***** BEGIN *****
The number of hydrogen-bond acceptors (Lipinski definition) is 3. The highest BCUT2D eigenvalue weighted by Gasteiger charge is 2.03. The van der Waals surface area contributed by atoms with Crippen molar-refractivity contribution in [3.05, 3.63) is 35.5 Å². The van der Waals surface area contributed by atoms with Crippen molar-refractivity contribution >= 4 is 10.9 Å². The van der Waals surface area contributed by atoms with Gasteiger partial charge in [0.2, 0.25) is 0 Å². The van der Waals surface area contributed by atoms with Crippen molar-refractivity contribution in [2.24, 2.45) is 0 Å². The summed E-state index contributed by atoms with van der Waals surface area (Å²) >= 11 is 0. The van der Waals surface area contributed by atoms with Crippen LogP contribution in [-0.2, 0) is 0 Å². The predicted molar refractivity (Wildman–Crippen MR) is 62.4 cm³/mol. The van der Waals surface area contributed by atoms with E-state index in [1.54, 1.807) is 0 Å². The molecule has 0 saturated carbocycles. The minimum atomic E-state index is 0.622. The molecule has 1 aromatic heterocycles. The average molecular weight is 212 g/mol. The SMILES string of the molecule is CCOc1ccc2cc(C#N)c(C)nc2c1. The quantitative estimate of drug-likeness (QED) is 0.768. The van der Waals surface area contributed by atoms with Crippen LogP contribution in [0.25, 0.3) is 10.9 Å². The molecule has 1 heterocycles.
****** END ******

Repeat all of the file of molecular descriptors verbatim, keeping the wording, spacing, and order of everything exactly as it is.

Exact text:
The number of hydrogen-bond acceptors (Lipinski definition) is 3. The highest BCUT2D eigenvalue weighted by Gasteiger charge is 2.03. The van der Waals surface area contributed by atoms with Crippen molar-refractivity contribution in [3.05, 3.63) is 35.5 Å². The van der Waals surface area contributed by atoms with Crippen molar-refractivity contribution >= 4 is 10.9 Å². The van der Waals surface area contributed by atoms with Gasteiger partial charge in [0.2, 0.25) is 0 Å². The van der Waals surface area contributed by atoms with Crippen molar-refractivity contribution in [2.24, 2.45) is 0 Å². The summed E-state index contributed by atoms with van der Waals surface area (Å²) >= 11 is 0. The van der Waals surface area contributed by atoms with Crippen LogP contribution in [-0.2, 0) is 0 Å². The predicted molar refractivity (Wildman–Crippen MR) is 62.4 cm³/mol. The van der Waals surface area contributed by atoms with E-state index in [1.54, 1.807) is 0 Å². The molecule has 0 saturated carbocycles. The minimum atomic E-state index is 0.622. The molecule has 1 aromatic heterocycles. The average molecular weight is 212 g/mol. The SMILES string of the molecule is CCOc1ccc2cc(C#N)c(C)nc2c1. The quantitative estimate of drug-likeness (QED) is 0.768. The van der Waals surface area contributed by atoms with Crippen LogP contribution in [0.25, 0.3) is 10.9 Å². The molecule has 1 heterocycles.